Harvard Health Letter

From our follow-up files

Editor's note: We try to make the articles in the Health Letter as complete as possible. But hardly a day goes by when there isn't an opportunity for some follow-up to a piece we've published: new findings get reported, a reader asks an interesting question, a doctor passes along an insight. Here are brief follow-ups to three recent articles. Let us know what you think — if readers like this approach, we'll do it again.

Good news: Bowel prep not needed

We discussed the bowel preparation needed for colonoscopy in our January 2010 issue.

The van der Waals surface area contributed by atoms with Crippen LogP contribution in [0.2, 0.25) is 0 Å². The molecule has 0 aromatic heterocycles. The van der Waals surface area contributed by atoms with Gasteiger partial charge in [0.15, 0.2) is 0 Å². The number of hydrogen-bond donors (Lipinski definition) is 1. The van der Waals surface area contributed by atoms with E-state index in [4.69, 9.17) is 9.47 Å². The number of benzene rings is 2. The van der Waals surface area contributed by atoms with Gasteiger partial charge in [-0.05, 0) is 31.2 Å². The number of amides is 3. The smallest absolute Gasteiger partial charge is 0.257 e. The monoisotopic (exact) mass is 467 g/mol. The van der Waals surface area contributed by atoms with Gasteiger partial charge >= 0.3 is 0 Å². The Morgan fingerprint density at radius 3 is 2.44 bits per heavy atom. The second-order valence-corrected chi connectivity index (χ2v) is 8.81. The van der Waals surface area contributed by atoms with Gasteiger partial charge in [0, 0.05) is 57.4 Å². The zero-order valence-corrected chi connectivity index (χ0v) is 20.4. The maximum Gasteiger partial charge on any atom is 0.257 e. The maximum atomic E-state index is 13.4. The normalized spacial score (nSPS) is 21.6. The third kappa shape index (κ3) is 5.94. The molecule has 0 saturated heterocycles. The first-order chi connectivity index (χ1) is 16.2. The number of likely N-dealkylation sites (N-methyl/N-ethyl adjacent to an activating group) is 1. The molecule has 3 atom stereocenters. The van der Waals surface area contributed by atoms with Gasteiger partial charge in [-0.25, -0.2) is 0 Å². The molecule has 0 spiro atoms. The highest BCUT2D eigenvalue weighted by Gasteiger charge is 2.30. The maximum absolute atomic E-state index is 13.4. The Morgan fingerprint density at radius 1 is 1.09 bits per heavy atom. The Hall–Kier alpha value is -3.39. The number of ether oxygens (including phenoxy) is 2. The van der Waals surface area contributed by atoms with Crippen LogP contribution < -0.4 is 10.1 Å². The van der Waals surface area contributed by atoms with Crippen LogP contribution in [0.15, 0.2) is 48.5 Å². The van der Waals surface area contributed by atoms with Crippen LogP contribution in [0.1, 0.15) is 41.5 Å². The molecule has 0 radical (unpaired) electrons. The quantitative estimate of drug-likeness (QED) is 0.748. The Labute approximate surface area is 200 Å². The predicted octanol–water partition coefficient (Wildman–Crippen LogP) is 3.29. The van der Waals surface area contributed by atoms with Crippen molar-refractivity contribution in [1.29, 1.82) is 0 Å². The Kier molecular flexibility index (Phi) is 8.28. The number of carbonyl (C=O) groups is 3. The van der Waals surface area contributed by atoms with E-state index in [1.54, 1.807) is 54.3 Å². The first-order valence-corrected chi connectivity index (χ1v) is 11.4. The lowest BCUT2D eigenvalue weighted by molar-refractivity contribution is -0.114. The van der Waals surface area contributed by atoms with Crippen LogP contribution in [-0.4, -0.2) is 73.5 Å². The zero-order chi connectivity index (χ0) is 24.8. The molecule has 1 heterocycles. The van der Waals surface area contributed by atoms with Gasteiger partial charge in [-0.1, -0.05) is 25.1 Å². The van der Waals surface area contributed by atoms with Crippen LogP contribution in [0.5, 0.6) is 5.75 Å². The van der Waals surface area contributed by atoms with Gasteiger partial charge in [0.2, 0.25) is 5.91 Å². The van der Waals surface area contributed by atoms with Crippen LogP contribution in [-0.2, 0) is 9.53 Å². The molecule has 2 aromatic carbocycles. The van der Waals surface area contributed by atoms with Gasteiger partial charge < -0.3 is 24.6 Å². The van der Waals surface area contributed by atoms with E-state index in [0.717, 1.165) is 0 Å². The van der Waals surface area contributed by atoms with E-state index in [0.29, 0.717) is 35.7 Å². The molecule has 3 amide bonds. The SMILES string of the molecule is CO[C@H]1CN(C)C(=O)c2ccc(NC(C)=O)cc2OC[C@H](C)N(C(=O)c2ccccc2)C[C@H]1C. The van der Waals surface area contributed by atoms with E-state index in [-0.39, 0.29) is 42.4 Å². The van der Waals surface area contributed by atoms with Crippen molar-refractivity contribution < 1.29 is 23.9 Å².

But colonoscopy isn't the only reason people go through the bowel-cleansing ordeal. Surgical procedures that involve the large intestine also often come with orders to clear out the colon beforehand — and, as with colonoscopy, the standard way of doing so involves drinking about a gallon of polyethylene glycol (PEG) solution. It wouldn't occur to most of us to question the need for this preparation. An empty colon would seem to be easier — and safer — to operate on than a full one. And what's a little extra time in the bathroom in the run-up to major surgery?

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